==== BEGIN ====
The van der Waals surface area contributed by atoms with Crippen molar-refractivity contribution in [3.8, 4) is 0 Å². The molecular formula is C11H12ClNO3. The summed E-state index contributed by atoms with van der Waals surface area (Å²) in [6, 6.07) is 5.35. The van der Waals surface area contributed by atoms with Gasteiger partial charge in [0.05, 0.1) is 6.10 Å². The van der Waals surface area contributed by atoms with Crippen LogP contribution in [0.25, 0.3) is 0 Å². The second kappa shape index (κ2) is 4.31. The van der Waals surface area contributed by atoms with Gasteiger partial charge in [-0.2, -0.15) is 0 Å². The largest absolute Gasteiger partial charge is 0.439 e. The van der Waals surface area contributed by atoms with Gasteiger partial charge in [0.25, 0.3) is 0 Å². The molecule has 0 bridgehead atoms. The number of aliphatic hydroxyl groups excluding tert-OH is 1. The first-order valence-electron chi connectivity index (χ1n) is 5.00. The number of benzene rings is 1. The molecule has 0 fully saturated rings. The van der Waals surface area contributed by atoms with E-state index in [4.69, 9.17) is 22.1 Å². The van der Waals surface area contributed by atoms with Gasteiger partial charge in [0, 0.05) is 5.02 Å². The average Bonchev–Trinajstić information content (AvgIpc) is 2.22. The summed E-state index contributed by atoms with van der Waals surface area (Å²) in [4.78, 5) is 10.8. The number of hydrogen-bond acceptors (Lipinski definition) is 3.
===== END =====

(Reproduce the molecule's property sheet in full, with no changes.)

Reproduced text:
The van der Waals surface area contributed by atoms with Crippen molar-refractivity contribution in [3.8, 4) is 0 Å². The molecular formula is C11H12ClNO3. The summed E-state index contributed by atoms with van der Waals surface area (Å²) in [6, 6.07) is 5.35. The van der Waals surface area contributed by atoms with Gasteiger partial charge in [0.05, 0.1) is 6.10 Å². The van der Waals surface area contributed by atoms with Crippen LogP contribution in [0.25, 0.3) is 0 Å². The second kappa shape index (κ2) is 4.31. The van der Waals surface area contributed by atoms with Gasteiger partial charge in [-0.2, -0.15) is 0 Å². The largest absolute Gasteiger partial charge is 0.439 e. The van der Waals surface area contributed by atoms with Gasteiger partial charge in [0.25, 0.3) is 0 Å². The molecule has 0 bridgehead atoms. The number of aliphatic hydroxyl groups excluding tert-OH is 1. The first-order valence-electron chi connectivity index (χ1n) is 5.00. The number of benzene rings is 1. The molecule has 0 fully saturated rings. The van der Waals surface area contributed by atoms with E-state index in [4.69, 9.17) is 22.1 Å². The van der Waals surface area contributed by atoms with Gasteiger partial charge in [0, 0.05) is 5.02 Å². The average Bonchev–Trinajstić information content (AvgIpc) is 2.22. The summed E-state index contributed by atoms with van der Waals surface area (Å²) in [4.78, 5) is 10.8. The number of hydrogen-bond acceptors (Lipinski definition) is 3.